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Yemen rebels threaten Israel-bound Red Sea ships

Iran-backed Huthi rebels in Yemen on Saturday threatened to attack vessels heading to Israeli ports unless food and medicine are allowed into Gaza.

Published December 09,2023

Yemen's Iran-backed Huthi rebels on Saturday threatened to attack vessels heading to Israeli ports unless food and medicine is allowed into the besieged Gaza Strip.

The latest warning comes amid heightened tensions in the Red Sea and surrounding waters following a series of maritime attacks by Huthi rebels since the start of the Israel-Hamas war on October 7.

In a statement posted on social media, the Huthis said they "will prevent the passage of ships heading to the Zionist entity" if humanitarian aid is not allowed into Hamas-ruled Gaza.

The Huthis have recently attacked ships they claim to have direct links to Israel, but their latest threat expands the scope of their targets.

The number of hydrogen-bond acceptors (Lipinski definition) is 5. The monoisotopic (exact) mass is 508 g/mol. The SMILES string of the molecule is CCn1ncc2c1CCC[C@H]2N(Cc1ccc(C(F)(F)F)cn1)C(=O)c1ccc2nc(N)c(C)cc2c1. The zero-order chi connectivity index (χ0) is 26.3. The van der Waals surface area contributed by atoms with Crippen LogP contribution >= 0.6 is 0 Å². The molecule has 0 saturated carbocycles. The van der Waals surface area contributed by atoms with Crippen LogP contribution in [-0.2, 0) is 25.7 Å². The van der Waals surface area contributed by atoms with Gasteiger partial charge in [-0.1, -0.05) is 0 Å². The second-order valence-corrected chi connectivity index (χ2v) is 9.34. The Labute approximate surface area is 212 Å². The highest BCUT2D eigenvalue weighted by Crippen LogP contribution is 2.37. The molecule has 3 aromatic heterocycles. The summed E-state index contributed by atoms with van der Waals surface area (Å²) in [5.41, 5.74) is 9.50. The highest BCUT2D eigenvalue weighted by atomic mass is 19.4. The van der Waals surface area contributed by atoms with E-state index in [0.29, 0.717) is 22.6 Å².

Regardless of which flag ships sail under or the nationality of their owners or operators, Israel-bound vessels "will become a legitimate target for our armed forces", the statement said.

Last week, the Huthis attacked two ships off the Yemeni coast, including a Bahamas-flagged vessel, claiming they were Israeli owned.

And last month, the rebel forces seized Galaxy Leader, an Israeli-linked cargo vessel.

"We warn all ships and companies against dealing with Israeli ports," the latest Huthi statement said.

It added that all "ships linked to Israel or that will transport goods to Israeli ports" are not welcome in the Red Sea, a vital channel for global trade linked to the Suez Canal.

Beyond maritime attacks, the Huthis have launched a series of drone and missile strikes targeting Israel since deadly attacks by Palestinian armed group Hamas triggered all-out war.

The militants on October 7 poured over the border into Israel, killing 1,200 people, mostly civilians, and kidnapping about 240, according to Israeli officials.

Israel has vowed to destroy Hamas and launched a military offensive in Gaza that has killed at least 17,700 people, mostly women and children, according to the Hamas-run territory's health ministry.

The spike in maritime incidents prompted G7 foreign ministers at a meeting earlier this month to urge the rebels to cease threats to international shipping and to release the Galaxy Leader.